Theme 1: Climate justice (world views, justice & ethics)
This theme will outline the history and shape of notions of climate justice, and seek to identify common ground and differences.
- International and intergenerational justice normative frameworks - in mitigation, adaptation and financing
- Religious perspectives – basis or barrier to climate action?
- Ideal and non-ideal climate justice
- Neoliberalism as an idea
- Anthropocentric and deep ecology approaches - false dichotomy?
- Moral corruption and climate change
Theme 2: Barriers to implementing climate justice
2.1 Science and technology
This theme will explore the interconnections between climate justice, science and technology, with case studies focusing on the Paris Agreement and issues in Australia where these have international ramifications.
- The IPCC 1.5°C report
- The Paris agreement 1.5/2° target
- Climate justice and climate science: synergy or disconnect?
- The role of the climate scientist and ethics
- Technological fixes or fantasies - geo-engineering and climate change
- Clean coal and climate justice
- Intellectual property - basis or barrier to climate technology solutions
- Climate Change Scepticism/Denialism: the media and contrarian scientists
This theme will examine the interconnections between climate justice and governance structures post-Paris in a context of rising populism with political leaders of many countries appealing to short-term individual selfish interests. Do we face the risk of a Climexit with a breakdown of global governance structures?
- Burden sharing frameworks for implementing the Paris Agreement
- Is Australia doing its fair share in terms of climate change mitigation
- Understanding the process of political and social change
- Resilience and change
- Addressing poverty and climate change
- Procedural barriers for reform - both national (Australian) and comparative
- Democracy - barrier or prerequisite for climate action
- Future generations and international law
- Intergovernmental governance structures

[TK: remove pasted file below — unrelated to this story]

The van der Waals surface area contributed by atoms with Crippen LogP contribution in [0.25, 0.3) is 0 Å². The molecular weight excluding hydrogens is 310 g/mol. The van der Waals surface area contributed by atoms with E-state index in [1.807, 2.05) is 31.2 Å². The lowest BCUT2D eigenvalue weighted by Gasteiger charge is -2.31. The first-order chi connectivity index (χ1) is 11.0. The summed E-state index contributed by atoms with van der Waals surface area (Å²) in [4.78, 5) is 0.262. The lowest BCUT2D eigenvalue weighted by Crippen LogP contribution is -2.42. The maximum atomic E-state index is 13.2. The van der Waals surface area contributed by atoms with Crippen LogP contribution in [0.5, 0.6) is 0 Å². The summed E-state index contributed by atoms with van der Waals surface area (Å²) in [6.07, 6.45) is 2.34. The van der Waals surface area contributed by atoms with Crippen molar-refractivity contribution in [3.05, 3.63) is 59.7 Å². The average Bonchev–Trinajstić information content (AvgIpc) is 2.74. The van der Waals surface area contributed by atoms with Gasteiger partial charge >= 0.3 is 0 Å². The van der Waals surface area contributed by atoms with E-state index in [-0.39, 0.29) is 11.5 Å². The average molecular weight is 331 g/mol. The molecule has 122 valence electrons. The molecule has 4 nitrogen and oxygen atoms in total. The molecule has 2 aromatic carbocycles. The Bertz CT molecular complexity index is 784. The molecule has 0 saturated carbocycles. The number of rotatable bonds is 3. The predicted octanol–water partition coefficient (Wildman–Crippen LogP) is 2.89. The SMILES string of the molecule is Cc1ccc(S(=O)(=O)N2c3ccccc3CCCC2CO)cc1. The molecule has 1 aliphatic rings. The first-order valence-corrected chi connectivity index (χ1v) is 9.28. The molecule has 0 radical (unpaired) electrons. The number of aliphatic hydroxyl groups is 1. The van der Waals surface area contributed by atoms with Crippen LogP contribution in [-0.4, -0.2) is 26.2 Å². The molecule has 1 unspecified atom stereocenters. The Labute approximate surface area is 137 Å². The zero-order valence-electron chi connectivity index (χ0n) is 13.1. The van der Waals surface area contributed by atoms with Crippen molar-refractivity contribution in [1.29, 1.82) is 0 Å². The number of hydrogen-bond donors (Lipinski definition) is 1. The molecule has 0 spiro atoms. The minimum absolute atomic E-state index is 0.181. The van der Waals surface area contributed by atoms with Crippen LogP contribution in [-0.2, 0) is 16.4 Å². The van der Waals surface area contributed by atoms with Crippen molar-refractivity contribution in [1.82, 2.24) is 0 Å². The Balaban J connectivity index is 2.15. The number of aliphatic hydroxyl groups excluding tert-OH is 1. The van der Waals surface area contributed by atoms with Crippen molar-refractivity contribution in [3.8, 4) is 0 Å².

This topic will explore to what extent current practices and discourses in economics constitute a barrier to implementing climate justice. Case studies will examine in particular the role of corporations.
- Reforming economics for the Anthropocene
- Neoliberalism as a barrier to climate justice and law
- Corporate social responsibility: ethical and legal frameworks
- Plausible alternatives to the market-oriented climate change paradigm?
2.4 Art, activism, and learning
This session will explore the linkages between climate justice and art, as well as new forms of engagement and learning about climate change, nature, and science.
- Climate change and the Anthropocene art: activism or aestheticism?
- Imagining a different future: Necessity, Ethics and Empathy?
- Dialogue, engagement, and community
- Art and climate science
- Art: Music, Performance and Climate Change
In addition to the above, an art/music side events program is in development.
Theme 3: Strategies for making a different future a reality
This session will focus on perspectives and strategies to overcome the barriers to implementing climate justice identified in the other sessions of the conference.
- Understanding human psychology in dealing with climate change
- Civil society and activist NGO strategies
- Reforming global energy governance for the Anthropocene
- Advancing the global and regional climate governance systems post-Paris
- Fossil fuel divestment in Australia
- Reconfiguring international environmental law for the Anthropocene
- Institutions to factor-in the interests of future generations
- Commissioners for Future Generations
- Climate litigation
- Perspectives from the Global South
- Perspectives of First Nations
- Feminist perspectives
- Younger people
- Comparative case study: renewables, communities, and lessons from the field
- Other: what are we missing?